Despite a mostly comfortable and good life in America, and two joyful visits to Ireland in her later years, my mother never quite got over the abrupt loss of the world of her youth. That became clearer to me as the years flew by. The forced leaving had cut a deep wound – a spiritual sort of death.

“The eyes that shone now dimmed and gone. The cheerful heart now broken,” concluded Moore.

So that when the Grim Reaper finally did call on her, my old Irish mother was waiting and ready for him. The final exile held no fear at all for Nora Thornton, a tired, bone-weary, but gallant daughter of Erin.

All of my grandparents were born in Ireland.  My two maternal grandparents were Sean Thornton and Mary Thornton (nee Burke). They lived and died in Tavanaghmore, County Mayo. In their line, you will find links to McHale, Burke, Gillen, Hopkins, Flynn and Brogan clans.

My two paternal grandparents emigrated to America. My paternal grandfather, Martin Hughes, was born in 1868, in that same village, near the Pontoon Bridge and Loch Conn. His father, my great-grandfather, Thomas Hughes, one of the reliable locals in Tavanaghmore told me on a recent trip to Ireland, was murdered by somebody in his own village.

The killer was jealous of the fact that he had cornered the pig market. The dead body of Thomas Hughes was found near Healy’s Pub, along the Castlebar Road, County Mayo. The killer was never prosecuted, since the British, who then ran Ireland with an iron fist, could have cared less about the death of an Irish peasant. The murderer, however, was forced for his own safety, to leave the village.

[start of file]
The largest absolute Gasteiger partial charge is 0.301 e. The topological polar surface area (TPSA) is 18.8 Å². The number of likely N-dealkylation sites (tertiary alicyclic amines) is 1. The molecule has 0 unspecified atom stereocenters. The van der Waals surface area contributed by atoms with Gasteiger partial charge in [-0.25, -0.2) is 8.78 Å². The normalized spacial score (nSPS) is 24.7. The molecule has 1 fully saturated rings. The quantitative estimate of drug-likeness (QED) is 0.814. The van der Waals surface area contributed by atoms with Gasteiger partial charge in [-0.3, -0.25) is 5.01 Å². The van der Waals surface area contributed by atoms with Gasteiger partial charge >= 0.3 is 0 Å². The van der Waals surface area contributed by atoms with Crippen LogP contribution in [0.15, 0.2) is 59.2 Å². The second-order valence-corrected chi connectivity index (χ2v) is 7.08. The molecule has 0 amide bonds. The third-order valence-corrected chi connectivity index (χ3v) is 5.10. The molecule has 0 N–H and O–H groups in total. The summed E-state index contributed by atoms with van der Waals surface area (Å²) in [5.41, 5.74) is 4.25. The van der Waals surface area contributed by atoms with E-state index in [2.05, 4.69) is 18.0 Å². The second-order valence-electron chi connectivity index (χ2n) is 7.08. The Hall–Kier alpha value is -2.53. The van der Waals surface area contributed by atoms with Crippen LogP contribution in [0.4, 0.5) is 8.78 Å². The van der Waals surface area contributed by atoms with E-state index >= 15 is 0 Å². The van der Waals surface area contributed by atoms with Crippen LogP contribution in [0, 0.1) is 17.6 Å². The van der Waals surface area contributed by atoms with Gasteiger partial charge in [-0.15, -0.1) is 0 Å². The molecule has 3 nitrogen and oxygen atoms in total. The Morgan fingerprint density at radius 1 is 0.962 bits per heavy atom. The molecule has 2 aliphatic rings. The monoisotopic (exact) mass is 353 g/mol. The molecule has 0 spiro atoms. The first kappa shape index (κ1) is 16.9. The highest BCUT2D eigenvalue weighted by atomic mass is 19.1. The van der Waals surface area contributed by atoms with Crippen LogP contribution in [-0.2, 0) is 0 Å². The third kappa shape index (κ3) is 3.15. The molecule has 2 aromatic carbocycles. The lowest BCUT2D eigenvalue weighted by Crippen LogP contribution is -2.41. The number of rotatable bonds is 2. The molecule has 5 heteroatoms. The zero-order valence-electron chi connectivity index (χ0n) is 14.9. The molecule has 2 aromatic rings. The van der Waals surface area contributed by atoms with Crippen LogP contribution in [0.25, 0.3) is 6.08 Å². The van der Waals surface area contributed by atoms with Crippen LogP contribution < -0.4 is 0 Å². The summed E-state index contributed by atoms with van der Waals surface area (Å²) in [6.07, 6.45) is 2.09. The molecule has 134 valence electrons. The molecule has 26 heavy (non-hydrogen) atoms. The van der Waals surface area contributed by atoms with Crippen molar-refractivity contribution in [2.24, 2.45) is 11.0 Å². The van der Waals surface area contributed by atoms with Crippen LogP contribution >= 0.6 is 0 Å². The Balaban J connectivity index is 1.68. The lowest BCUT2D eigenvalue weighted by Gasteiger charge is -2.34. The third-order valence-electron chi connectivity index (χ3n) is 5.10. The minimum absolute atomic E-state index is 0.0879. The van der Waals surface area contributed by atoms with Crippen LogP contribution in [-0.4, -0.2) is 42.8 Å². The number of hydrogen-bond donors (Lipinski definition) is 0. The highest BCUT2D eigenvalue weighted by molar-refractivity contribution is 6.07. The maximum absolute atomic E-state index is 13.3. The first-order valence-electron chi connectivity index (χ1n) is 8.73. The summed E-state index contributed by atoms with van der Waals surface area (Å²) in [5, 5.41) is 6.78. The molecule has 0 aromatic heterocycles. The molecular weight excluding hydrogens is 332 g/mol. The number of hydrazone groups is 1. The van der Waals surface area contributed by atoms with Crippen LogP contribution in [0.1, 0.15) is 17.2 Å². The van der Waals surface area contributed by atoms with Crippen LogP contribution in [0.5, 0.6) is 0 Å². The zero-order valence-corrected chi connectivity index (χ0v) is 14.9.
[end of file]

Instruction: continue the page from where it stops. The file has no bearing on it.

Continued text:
For a short time after my grandfather Martin Hughes came to America, he traveled to Scranton, PA, to work, in the late 1890s, in the coal mines – a dangerous and potentially unhealthy job. There were no unions or safety laws back then. When he got fed up with that job, he supposedly tossed the “company turkey” out the window. When he got back to Baltimore, he took a job on the waterfront as an ore/coal trimmer and joined the ILA union, which was then just starting up. He died from pulmonary disease in Baltimore on Jan. 7, 1931.

As the fates would have it, my mother’s oldest son, Richard Patrick Hughes, Jr., would later end up as the National President of the International Longshoremen’s Association (ILA). It is a union of 65,000 waterfront workers. Sadly, she had died before he achieved his great success.

My mother and father started out living on Haubert Street, at 1237. This was the same two-story house in Locust Point, where I was raised. Later, they moved to 1238 Hull Street, just across the street from Local 829 of the ILA. My paternal grandparents also lived in Locust Point. They are buried in New Cathedral Cemetery, located off Old Frederick Road, in west Baltimore.

The saying was that “All the good Irish were buried in that cemetery.” Well, this also includes my father and my dear Irish mother.

1.  William “Bill” Hughes became Chief of the Litigation Division in the 1970s, in the City Solicitor’s Office, for the City of Baltimore during the administration of Mayor William Donald Schaefer. He has also written six books, which includes one on photography; and he has appeared in numerous movies; four by John Waters, plus a cameo role in Matt Porterfield’s acclaimed 2018 flick, “Sollers Point.”